The priorities of the Austrian Presidency of the Council of the EU, the Cyprus problem, Brexit and the situation in the Eastern Mediterranean were on the agenda of the talks FM Nicos Christodoulides held in Vienna.
The FM held a working visit to Vienna and met with his counterpart Karin Kneissl ahead of the Austrian EU Presidency starting on July 1st.
According to a press release issued by the Foreign Ministry, the two Ministers discussed the positions of Cyprus on the Austria EU Presidency’s priorities and how Nicosia could assist in implementing the issues of direct interest for the Austrian Presidency and the EU in general.
The Foreign Minister spoke about the importance of the wider eastern Mediterranean region and the need to strengthen the EU`s dialogue with the countries of the region. He also pointed out the role that Cyprus can play in this direction, taking into account the excellent relations the country has with all the neighbouring states, the Trilateral Agreements it has developed as well as the fact that Cyprus is the only EU Member State in the region.
The two Ministers also exchanged views on the issues and challenges the EU is faced with, including the Western Balkans, the Multiannual Financial Framework (MFF) 2020-2027, the relations between US and the EU, EU`s relations with third countries, the debate on the Future of Europe, Brexit and Immigration and Asylum Policy issues.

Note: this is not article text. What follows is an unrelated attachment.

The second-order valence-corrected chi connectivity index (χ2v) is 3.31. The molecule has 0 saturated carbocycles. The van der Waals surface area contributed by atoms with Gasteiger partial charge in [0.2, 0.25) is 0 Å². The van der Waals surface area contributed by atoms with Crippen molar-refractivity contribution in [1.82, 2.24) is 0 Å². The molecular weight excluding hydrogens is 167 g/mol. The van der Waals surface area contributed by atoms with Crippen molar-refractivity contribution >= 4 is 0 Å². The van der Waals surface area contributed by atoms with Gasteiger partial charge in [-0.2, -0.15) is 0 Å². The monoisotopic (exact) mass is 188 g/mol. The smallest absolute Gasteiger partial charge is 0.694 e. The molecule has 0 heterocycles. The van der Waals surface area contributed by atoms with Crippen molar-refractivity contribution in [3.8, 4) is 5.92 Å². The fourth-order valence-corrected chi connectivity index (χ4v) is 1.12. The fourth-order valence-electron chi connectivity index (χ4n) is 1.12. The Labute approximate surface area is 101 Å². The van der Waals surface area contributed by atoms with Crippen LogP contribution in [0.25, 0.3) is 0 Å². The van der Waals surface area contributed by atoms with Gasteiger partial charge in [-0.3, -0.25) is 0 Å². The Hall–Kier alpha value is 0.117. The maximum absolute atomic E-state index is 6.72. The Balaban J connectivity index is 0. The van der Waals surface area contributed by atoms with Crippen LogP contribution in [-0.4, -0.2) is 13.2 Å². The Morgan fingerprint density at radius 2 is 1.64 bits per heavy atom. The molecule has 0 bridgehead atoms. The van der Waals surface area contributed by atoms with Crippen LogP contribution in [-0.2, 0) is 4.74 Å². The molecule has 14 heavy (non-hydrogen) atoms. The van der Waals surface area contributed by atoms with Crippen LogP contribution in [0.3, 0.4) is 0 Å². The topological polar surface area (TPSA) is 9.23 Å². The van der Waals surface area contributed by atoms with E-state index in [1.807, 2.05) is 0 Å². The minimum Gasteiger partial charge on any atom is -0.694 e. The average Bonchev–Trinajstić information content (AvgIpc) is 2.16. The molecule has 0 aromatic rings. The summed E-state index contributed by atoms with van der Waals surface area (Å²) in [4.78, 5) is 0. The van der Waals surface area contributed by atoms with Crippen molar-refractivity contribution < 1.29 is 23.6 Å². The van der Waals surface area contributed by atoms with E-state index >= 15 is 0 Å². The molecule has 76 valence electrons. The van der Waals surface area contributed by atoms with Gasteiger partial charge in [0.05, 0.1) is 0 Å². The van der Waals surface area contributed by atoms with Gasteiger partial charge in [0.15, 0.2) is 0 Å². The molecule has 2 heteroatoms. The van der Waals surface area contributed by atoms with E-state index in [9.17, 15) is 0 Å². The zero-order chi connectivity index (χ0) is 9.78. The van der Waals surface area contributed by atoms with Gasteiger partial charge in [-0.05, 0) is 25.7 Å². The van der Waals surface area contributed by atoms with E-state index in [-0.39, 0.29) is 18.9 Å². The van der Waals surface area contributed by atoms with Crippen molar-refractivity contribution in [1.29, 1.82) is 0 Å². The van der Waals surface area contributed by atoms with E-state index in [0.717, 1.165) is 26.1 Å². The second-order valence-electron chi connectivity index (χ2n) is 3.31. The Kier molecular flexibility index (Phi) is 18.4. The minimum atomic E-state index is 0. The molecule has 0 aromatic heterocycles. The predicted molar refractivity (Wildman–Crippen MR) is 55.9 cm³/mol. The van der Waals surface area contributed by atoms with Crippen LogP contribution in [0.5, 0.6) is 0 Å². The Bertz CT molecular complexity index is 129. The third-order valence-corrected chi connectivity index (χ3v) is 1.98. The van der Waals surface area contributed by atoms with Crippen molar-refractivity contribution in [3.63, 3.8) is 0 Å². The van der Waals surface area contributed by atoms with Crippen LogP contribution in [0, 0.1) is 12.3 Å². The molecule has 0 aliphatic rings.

In addition, the two Ministers exchanged views on the issues of immediate Cypriot interest that will concern the upcoming Austrian Presidency, as well as the EU – Turkey relations and the Conclusions on the Enlargement process to be adopted later this month.
Christodoulides also briefed his counterpart on the Cyprus issues and the efforts to resume the UN backed talks. Eastern Mediterranean energy perspective in connection with the EU`s energy policy, as well as the bilateral relations, were also on the agenda of the meeting. The two ministers also talked about the upcoming visit of President Nicos Anastasiades to Vienna later in 2018.
Cyprus has been divided since 1974 when Turkey invaded and occupied its northern third. The latest round of peace talks under the UN auspices took place last summer but failed to yield any results.